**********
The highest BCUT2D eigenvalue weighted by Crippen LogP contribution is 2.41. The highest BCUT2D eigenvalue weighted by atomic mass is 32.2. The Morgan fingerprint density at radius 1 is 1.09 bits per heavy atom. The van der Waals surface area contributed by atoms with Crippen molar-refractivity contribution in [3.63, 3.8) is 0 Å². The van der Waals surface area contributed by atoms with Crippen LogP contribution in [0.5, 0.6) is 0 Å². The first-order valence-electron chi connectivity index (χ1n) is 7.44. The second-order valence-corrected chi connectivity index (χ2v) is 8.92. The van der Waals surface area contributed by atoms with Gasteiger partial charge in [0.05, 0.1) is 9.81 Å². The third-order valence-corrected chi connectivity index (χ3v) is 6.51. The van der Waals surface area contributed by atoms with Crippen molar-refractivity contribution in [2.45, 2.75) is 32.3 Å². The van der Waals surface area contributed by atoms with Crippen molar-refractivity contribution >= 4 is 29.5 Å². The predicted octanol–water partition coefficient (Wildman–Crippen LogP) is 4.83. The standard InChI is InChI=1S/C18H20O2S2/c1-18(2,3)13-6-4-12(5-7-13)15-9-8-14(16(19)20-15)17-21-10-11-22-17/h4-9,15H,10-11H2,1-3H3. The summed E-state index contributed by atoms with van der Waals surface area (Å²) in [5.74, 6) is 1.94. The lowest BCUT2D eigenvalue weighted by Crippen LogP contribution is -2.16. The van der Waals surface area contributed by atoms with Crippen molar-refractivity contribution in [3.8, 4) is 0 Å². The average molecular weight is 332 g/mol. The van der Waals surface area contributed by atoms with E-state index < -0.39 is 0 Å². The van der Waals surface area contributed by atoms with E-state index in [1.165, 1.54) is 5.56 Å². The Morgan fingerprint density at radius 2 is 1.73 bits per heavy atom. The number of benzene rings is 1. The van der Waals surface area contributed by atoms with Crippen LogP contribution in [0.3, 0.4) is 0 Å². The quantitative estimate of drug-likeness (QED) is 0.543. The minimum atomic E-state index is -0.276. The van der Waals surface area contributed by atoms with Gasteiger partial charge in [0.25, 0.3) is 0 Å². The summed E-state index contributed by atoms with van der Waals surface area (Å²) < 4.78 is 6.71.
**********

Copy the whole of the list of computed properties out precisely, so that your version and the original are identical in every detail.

The highest BCUT2D eigenvalue weighted by Crippen LogP contribution is 2.41. The highest BCUT2D eigenvalue weighted by atomic mass is 32.2. The Morgan fingerprint density at radius 1 is 1.09 bits per heavy atom. The van der Waals surface area contributed by atoms with Crippen molar-refractivity contribution in [3.63, 3.8) is 0 Å². The van der Waals surface area contributed by atoms with Crippen LogP contribution in [0.5, 0.6) is 0 Å². The first-order valence-electron chi connectivity index (χ1n) is 7.44. The second-order valence-corrected chi connectivity index (χ2v) is 8.92. The van der Waals surface area contributed by atoms with Gasteiger partial charge in [0.05, 0.1) is 9.81 Å². The third-order valence-corrected chi connectivity index (χ3v) is 6.51. The van der Waals surface area contributed by atoms with Crippen molar-refractivity contribution in [2.45, 2.75) is 32.3 Å². The van der Waals surface area contributed by atoms with Crippen molar-refractivity contribution >= 4 is 29.5 Å². The predicted octanol–water partition coefficient (Wildman–Crippen LogP) is 4.83. The standard InChI is InChI=1S/C18H20O2S2/c1-18(2,3)13-6-4-12(5-7-13)15-9-8-14(16(19)20-15)17-21-10-11-22-17/h4-9,15H,10-11H2,1-3H3. The summed E-state index contributed by atoms with van der Waals surface area (Å²) in [5.74, 6) is 1.94. The lowest BCUT2D eigenvalue weighted by Crippen LogP contribution is -2.16. The van der Waals surface area contributed by atoms with Crippen molar-refractivity contribution in [3.8, 4) is 0 Å². The average molecular weight is 332 g/mol. The van der Waals surface area contributed by atoms with E-state index < -0.39 is 0 Å². The van der Waals surface area contributed by atoms with E-state index in [1.165, 1.54) is 5.56 Å². The Morgan fingerprint density at radius 2 is 1.73 bits per heavy atom. The number of benzene rings is 1. The van der Waals surface area contributed by atoms with Crippen LogP contribution in [0.3, 0.4) is 0 Å². The quantitative estimate of drug-likeness (QED) is 0.543. The minimum atomic E-state index is -0.276. The van der Waals surface area contributed by atoms with Gasteiger partial charge in [0.25, 0.3) is 0 Å². The summed E-state index contributed by atoms with van der Waals surface area (Å²) < 4.78 is 6.71.